# Category of Binary Relations is Isomorphic to its Dual Category

I'm working on learning some category theory and the book claims that $\mathbf{Rel} \stackrel{\sim}{=} \mathbf{Rel}^\mathsf{op}$ where $\mathbf{Rel}$ is the category of binary relations. The functor that is supposed to show this is $F : \mathcal{Rel} \rightarrow \mathcal{Rel}^\mathsf{op}$ where it takes objects to themselves and relations to its opposite relation. That is, for an arrow $f$ in $\mathbf{Rel}$, $f \subseteq A \times B$ is mapped to $f^\mathsf{op} := \left\{ <b, a> \in B \times A | <a, b> \in f \right\}$.

My problem is I don't see how this makes it past one of the axioms of being a functor, given in the book as

$F(f: A \rightarrow B) = F(f):F(A) \rightarrow F(B)$

First, I really just don't think I understand how I'm supposed to understand this part of the definition. Am I supposed to be taking the left side of the equality as mapping the arrow, and the right side as asserting that the arrow it is mapped to has as domain and codomain the functor applied to the domain and codomain of the original arrow?

It seems like on this current example, it doesn't even give us the arrow $f^\mathsf{op}$ because it doesn't exchange the domain and codomain. And there seems to be no way of doing this exchange by mapping the objects to different objects.

In short, I'm probably hopelessly confused. How is it that this is a functor? And how am I supposed to understand this part of the definition of a functor? It seems wishy washy.

• In the first place: persevere. I also experienced this as a confusing subject. Note that $f^{op}$ as defined in your question satisfies $f^{op}\in\mathbf{Rel}\left(B,A\right)$ (denoting the homset). Then automatically $f^{op}\in\mathbf{Rel}^{op}\left(A,B\right)$ where $A$ and $B$ are switched. – drhab Feb 28 '14 at 9:36
• The functor axiom you give is for covariant functors. You know you want to reverse the arrow, so you should expect a contravariant functor, giving $F(B) \rightarrow F(A)$ as the final clause. – Eric Towers Feb 28 '14 at 9:46
• @drhab: You could make that into an answer. – Hurkyl Feb 28 '14 at 9:51
• @Hurkyl So I did. Feel free to check. – drhab Feb 28 '14 at 13:18
• What book is that? Awodey perhaps? – magma Feb 28 '14 at 23:38

Also see my comment.

Based on category $\mathcal{C}$ we have category $\mathcal{C}^{op}$ determined by:

1) $\mathcal{C}^{op}$ has the same set of objects as the original category $\mathcal{C}$

2) For every pair of objects $a,b$ we have $\mathcal{C}^{op}\left(a,b\right)=\mathcal{C}\left(b,a\right)$

3) If we denote the composition on $\mathcal{C}$ by $\circ$ and the composition on $\mathcal{C}^{op}$ by $\circ^{op}$ then $f\circ^{op}g$ is defined iff $g\circ f$ is defined and this by $f\circ^{op}g:=g\circ f$

If $g\in\mathcal{C}^{op}\left(a,b\right)$ and $f\in\mathcal{C}^{op}\left(b,c\right)$ then $f\circ^{op}g$ should be defined, wich is indeed the case since $g\in\mathcal{C}\left(b,a\right)\wedge f\in\mathcal{C}\left(c,b\right)$ tells us that $g\circ f$ is defined.

Here $f\circ^{op}g=g\circ f\in\mathcal{C}\left(c,a\right)=\mathcal{C}^{op}\left(a,c\right)$ as we would expect.

You could say that $\mathcal{C}^{op}$ has exactly the same objects and arrows as $\mathcal{C}$ and the only thing different is the composition. Consequently domain and codomain of an arrow interchange. Observing an arrow $f$ then we simply must ask ourselves the question in what context we are observing: is it an arrow of $\mathcal{C}$ here, or an arrow of $\mathcal{C}^{op}$?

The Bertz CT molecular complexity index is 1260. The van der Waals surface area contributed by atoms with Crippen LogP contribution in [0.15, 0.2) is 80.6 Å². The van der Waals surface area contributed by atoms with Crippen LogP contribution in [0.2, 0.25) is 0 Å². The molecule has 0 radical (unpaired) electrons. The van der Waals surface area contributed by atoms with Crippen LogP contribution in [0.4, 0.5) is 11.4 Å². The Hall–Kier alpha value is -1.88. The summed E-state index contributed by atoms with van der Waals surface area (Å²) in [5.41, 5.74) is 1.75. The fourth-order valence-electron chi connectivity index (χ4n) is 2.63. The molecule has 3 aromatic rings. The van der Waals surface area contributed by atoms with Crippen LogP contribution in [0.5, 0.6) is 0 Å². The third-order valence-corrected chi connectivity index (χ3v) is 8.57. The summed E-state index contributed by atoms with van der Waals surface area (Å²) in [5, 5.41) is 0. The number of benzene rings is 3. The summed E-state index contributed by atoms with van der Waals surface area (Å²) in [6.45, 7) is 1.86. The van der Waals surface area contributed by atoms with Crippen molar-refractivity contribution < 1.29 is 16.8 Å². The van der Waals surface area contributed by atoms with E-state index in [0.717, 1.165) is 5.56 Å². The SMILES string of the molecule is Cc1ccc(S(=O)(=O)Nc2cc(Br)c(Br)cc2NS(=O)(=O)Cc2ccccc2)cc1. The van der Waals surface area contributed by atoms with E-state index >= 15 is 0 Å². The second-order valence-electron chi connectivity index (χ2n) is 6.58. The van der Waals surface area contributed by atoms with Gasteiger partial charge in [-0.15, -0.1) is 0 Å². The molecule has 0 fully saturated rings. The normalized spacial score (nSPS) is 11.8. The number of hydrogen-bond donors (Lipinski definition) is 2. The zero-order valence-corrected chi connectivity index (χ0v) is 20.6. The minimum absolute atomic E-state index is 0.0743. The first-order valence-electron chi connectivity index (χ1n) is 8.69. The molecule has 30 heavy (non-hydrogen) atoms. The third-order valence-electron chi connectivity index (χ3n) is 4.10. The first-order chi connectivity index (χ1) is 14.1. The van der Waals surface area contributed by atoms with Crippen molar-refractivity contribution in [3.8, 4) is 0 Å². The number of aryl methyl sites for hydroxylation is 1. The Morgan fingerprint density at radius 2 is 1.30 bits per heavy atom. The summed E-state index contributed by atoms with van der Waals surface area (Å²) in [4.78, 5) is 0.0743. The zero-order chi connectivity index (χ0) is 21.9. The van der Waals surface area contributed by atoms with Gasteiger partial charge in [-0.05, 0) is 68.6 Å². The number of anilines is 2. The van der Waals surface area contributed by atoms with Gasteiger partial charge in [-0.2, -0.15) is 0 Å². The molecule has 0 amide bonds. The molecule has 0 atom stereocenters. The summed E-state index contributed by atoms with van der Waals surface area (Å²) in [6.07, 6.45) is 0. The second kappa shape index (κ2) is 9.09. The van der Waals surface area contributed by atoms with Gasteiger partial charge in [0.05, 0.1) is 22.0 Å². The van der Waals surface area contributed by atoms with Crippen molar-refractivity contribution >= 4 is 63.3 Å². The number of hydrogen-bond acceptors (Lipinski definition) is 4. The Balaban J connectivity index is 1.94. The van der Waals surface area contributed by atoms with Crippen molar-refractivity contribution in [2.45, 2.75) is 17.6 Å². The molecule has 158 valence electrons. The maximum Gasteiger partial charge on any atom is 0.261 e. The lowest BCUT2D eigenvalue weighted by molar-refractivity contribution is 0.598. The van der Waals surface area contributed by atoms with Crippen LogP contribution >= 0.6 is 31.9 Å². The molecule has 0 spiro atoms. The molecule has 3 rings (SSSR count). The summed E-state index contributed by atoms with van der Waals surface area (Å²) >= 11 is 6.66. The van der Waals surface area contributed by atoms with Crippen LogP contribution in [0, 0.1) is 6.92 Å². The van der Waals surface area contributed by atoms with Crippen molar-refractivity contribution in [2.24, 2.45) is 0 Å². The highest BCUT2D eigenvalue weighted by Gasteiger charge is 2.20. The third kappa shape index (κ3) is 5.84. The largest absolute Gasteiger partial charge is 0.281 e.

Functor $F:\mathbf{Rel}\rightarrow\mathbf{Rel}^{op}$ as described in your question sends arrow $f\in\mathbf{Rel}\left(A,B\right)$ to an arrow $f^{op}$ that belongs to $\mathbf{Rel}\left(B,A\right)=\mathbf{Rel}^{op}\left(A,B\right)=\mathbf{Rel}^{op}\left(F\left(A\right),F\left(B\right)\right)$ as it should be.

Quite often arrow $f$ in $\mathcal{C}$ is denoted as $f^{op}$ if it is looked at as an arrow in $\mathcal{C}^{op}$. This is not really necessary, can clear up things (it tells us what context we are working in) but can also cause confusion. For instance the arrow $F\left(f\right)$ in your question is also denoted as $f^{op}$ but it is not this $f$ in the other context. If it should be then we would have $f^{op}\in\mathbf{Rel}\left(A,B\right)=\mathbf{Rel}^{op}\left(B,A\right)$ which is not the case.

• It seems to make more sense to look at the functor as acting on the homsets. It seems I have another confusion in this area. If we are in the dual category of sets, $\mathbf{Set}^\mathsf{op}$, then an arrow (which are functions) $f: A \rightarrow B$ from $\mathbf{Sets}$ ends up in $\mathcal{C}^{op}\left(b,a\right)=\mathcal{C}\left(a,b\right)$. Does this mean that the ordered pairs in the function also get flipped around, and thus that it may not necessarily be a function anymore? – e.istre91 Feb 28 '14 at 18:53
• No. In the following make a good distinction between function and arrow. A function $f:A\rightarrow B$ (i.e. a triple $\left(A,G_{f},B\right)$ where $G_{f}\subset A\times B$ satisfies a certain condition) belongs to homset $\mathbf{Set}\left(A,B\right)$ and in that sense it is an arrow from $A$ to $B$ in $\mathbf{Set}$. It also belongs to homset $\mathbf{Set}^{op}\left(B,A\right)$ and in that sense it is an arrow from $B$ to $A$ in $\mathbf{Set}^{op}$. In both cases $f$ is exactly the same thing: the triple $\left(A,G_{f},B\right)$. – drhab Feb 28 '14 at 19:23
• Confusing is here that - when it comes to a function - we also say that it has a domain and a codomain. If it comes to its membership of $\mathbf{Set}\left(A,B\right)$ then no ambiguity arises, since arrow and function have the same (co)domain. However, looking at it as a member of $\mathbf{Set}^{op}\left(B,A\right)$ you are (still) dealing with a function having $A$ as domain and $B$ as codomain, wich is an arrow having $B$ as domain and $A$ as codomain. – drhab Feb 28 '14 at 19:23